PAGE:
There’s not much to say about the Longshots as a movie as a whole. It is that same “underdogs and group of misfits” facing insurmountable odds and rising to the challenge in a winning montage and overcoming adversity. Now that’s where the “Old Hat” writing ends and the mythology begins. Based on the true story of Jasmine Plumber, and very somberly played by Keke Palmer of the wonderful film “Akeelah and the Bee”. She is a quiet girl, always with her nose in a fantasy book and picked on by the cool kids in school. Wearing her daddy’s watch since he walked out on her five years earlier, she sadly and eagerly awaits his return and is constantly being fussed over by her hard working mom.
Her Uncle Curtis, played like a down and out homeless guy, always brown bagging it, is Ice Cube. Like his niece, a somber loner, sad about his old glory days on the football field. Well as you imagine, her mother hires him on to watch the sad sack Jasmine after school and one day as he is throwing the ball around with her….He finds his niece has the arm of Tom Brady. She becomes the unexpected quarterback for a team of losers and leads them as the first female ever to get to the Pop Warner Superbowl. All with the support and Yoda like guidance of her Loser to Winner Uncle Ice Cube.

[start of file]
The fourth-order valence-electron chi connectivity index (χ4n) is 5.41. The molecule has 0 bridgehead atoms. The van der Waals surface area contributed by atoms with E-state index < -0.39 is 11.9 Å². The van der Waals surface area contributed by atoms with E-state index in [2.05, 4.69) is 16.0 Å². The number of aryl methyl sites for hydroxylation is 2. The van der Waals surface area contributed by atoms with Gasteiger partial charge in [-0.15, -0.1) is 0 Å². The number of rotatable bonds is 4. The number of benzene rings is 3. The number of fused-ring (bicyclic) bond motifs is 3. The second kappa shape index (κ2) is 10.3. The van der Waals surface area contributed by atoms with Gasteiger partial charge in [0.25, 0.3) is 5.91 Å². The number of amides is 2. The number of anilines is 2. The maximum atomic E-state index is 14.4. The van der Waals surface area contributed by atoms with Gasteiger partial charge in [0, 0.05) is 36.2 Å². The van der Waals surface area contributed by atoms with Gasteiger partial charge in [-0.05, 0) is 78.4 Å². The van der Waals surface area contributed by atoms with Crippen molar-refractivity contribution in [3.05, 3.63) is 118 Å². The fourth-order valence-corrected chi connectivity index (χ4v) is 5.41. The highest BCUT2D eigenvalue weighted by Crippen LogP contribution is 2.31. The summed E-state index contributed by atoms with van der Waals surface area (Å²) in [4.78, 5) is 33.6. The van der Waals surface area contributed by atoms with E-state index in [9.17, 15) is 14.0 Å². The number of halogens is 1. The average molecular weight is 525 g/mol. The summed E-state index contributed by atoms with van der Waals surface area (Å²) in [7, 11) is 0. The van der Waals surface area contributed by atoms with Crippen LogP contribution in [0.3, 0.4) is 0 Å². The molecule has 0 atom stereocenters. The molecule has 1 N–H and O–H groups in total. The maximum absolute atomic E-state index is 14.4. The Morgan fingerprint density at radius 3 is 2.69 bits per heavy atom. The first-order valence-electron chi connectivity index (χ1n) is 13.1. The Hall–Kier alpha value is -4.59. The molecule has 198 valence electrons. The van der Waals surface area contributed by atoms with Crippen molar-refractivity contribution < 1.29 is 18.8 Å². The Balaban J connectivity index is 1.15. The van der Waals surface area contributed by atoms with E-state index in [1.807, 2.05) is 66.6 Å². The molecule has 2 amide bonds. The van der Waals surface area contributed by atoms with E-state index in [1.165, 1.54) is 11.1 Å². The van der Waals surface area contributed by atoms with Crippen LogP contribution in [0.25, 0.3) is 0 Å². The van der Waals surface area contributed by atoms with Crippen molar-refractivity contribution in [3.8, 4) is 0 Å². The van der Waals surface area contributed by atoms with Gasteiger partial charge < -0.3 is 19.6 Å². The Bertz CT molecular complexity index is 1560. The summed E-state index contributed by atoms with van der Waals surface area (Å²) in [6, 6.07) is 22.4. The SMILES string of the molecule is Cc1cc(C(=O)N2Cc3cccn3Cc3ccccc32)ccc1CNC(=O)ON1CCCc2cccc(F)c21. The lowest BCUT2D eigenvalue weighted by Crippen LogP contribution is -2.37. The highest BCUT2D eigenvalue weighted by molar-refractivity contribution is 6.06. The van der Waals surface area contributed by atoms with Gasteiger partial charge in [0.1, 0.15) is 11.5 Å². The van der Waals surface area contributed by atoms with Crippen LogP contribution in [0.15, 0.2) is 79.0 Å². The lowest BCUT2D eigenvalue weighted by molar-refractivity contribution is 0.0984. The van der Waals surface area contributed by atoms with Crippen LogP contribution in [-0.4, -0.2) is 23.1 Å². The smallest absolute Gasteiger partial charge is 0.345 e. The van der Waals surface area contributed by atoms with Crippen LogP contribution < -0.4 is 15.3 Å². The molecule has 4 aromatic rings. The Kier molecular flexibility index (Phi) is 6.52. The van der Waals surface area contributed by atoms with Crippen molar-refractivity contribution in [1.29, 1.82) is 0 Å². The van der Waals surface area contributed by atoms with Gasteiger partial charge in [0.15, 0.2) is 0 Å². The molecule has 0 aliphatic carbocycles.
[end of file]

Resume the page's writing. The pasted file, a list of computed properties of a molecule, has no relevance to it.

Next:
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There are no words. I have tried all day to write up some kind of decent review for this flick and I have nothing. If any one of you knows my style at all, I am very forgiving and can usually find something positive to say about any movie. I’m a movie buff and fan, I just plain love movies, so something has to be particularly special in order for me to use the word “Hate” or “One of the worst of the year”. And my friends as a gauge for you all who haven’t seen this, Little Nicky was Oscar worthy in comparison.
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The following review comes from our east coast correspondent Zach Lawrence: